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A lot or a little?
The parents' guide to what's in this TV show.
What parents need to know
Parents need to know that the main character of this adult crime drama is a maverick undercover FBI agent who's willing to break the rules if it gets the job done. His peers respect him, and his superiors tolerate his behavior since he has a strong record of bringing in the bad guys. But some of his actions seem way over the line, such as blowing up a colleague's car with a rocket launcher. Some of what he does is part of maintaining his cover, but he also seems to relish abusing his authority, whether he's hazing a rookie partner, "borrowing" weapons from the bureau's armory without proper authorization, or blowing up vehicles to impress a potential buyer in an arms deal. Expect some intense, realistic violence, a fair bit of drinking, and some drug use, as well as some unbleeped swearing (including "s--t").
What's the story?
Charles Barker (Patrick Swayze) is an undercover FBI agent who likes to break the rules. He pays little heed to bureau policies or social niceties, but his supervisors tolerate his behavior because he gets the job done. His rookie partner, Ellis Dove (Travis Fimmel), faces the dual challenge of keeping up with the unconventional Barker, both on and off the job, and enduring constant hazing from the veteran. Despite the mistreatment, the newbie agent has nothing but respect for Barker -- but this admiration is tested when he learns that bureau higher-ups suspect Barker may be corrupt.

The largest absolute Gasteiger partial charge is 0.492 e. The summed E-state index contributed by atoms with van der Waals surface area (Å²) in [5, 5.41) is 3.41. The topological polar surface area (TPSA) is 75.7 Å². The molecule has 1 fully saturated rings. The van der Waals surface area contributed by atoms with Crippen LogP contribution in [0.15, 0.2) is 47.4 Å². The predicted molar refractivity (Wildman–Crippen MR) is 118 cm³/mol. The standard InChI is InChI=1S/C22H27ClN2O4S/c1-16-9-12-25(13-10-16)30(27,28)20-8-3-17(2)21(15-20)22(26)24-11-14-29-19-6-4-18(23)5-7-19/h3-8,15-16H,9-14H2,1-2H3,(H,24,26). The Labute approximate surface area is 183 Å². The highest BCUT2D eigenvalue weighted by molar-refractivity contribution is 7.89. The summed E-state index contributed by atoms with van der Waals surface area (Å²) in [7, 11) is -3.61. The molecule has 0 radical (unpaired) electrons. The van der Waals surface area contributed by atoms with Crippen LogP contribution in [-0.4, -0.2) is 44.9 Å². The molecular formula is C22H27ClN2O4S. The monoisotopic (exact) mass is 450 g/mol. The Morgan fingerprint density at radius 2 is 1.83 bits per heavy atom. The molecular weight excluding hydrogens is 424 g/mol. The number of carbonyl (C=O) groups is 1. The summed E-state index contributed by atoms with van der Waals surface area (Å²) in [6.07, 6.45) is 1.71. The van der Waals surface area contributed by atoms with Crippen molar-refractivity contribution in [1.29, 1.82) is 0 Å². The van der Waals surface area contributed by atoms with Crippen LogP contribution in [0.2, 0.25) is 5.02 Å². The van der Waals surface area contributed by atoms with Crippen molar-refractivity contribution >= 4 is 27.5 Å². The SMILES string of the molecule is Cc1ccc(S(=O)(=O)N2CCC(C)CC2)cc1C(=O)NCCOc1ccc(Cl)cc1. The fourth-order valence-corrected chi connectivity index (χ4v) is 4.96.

Is it any good?
THE BEAST is another in a long line of law enforcement dramas centered around cops who don't play by the rules, balancing on the very thin line between criminals and the people who pursue them (as Barker explains, "we know where to cross"). It's not exactly an original setup, even with the twist that Dove has been asked to play double agent, trying to outwit the master.
But Swayze brings flair to the series. He's believable as a possible rogue cop, and he really comes alive when going undercover gives his character the freedom to play criminal. Too bad the wooden Fimmel, a former model, doesn't hold up his end of the show. Luckily, watching Barker educate Dove about the subtle details that can keep an undercover agent alive on the job adds an entertaining layer to an otherwise standard procedural.
Talk to your kids about ...
Families can talk about breaking the rules. Barker regularly violates bureau policies in his efforts to bring in the bad guys. Do you think it's OK to break the rules -- or even the law -- in pursuit of a greater good? Do the ends ever justify the means? What would happen if everyone did this? Does Barker seem similar to characters in other police shows? Why are these maverick cop characters so popular? How else is this show similar to and different from other crime dramas?